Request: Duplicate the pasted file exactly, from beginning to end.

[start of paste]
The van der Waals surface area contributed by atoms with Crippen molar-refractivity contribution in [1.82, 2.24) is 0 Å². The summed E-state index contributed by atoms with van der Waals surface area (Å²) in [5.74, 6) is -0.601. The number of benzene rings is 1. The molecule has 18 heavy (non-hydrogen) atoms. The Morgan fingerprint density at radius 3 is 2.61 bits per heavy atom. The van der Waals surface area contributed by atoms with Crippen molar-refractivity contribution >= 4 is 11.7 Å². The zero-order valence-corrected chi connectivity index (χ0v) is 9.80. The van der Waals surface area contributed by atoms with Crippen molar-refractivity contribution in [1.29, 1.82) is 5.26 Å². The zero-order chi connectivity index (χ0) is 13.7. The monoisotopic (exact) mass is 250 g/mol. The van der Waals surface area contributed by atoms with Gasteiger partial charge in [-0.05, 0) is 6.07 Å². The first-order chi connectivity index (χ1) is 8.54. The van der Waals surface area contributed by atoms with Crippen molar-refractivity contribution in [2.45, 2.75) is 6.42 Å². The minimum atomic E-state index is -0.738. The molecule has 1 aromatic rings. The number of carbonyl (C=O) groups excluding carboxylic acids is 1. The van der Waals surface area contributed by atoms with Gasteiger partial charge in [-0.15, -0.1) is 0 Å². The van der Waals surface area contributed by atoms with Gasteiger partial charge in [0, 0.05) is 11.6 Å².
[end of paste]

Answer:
The van der Waals surface area contributed by atoms with Crippen molar-refractivity contribution in [1.82, 2.24) is 0 Å². The summed E-state index contributed by atoms with van der Waals surface area (Å²) in [5.74, 6) is -0.601. The number of benzene rings is 1. The molecule has 18 heavy (non-hydrogen) atoms. The Morgan fingerprint density at radius 3 is 2.61 bits per heavy atom. The van der Waals surface area contributed by atoms with Crippen molar-refractivity contribution >= 4 is 11.7 Å². The zero-order valence-corrected chi connectivity index (χ0v) is 9.80. The van der Waals surface area contributed by atoms with Crippen molar-refractivity contribution in [1.29, 1.82) is 5.26 Å². The zero-order chi connectivity index (χ0) is 13.7. The monoisotopic (exact) mass is 250 g/mol. The van der Waals surface area contributed by atoms with Gasteiger partial charge in [-0.05, 0) is 6.07 Å². The first-order chi connectivity index (χ1) is 8.54. The van der Waals surface area contributed by atoms with Crippen molar-refractivity contribution in [2.45, 2.75) is 6.42 Å². The minimum atomic E-state index is -0.738. The molecule has 1 aromatic rings. The number of carbonyl (C=O) groups excluding carboxylic acids is 1. The van der Waals surface area contributed by atoms with Gasteiger partial charge in [-0.15, -0.1) is 0 Å². The van der Waals surface area contributed by atoms with Gasteiger partial charge in [0, 0.05) is 11.6 Å².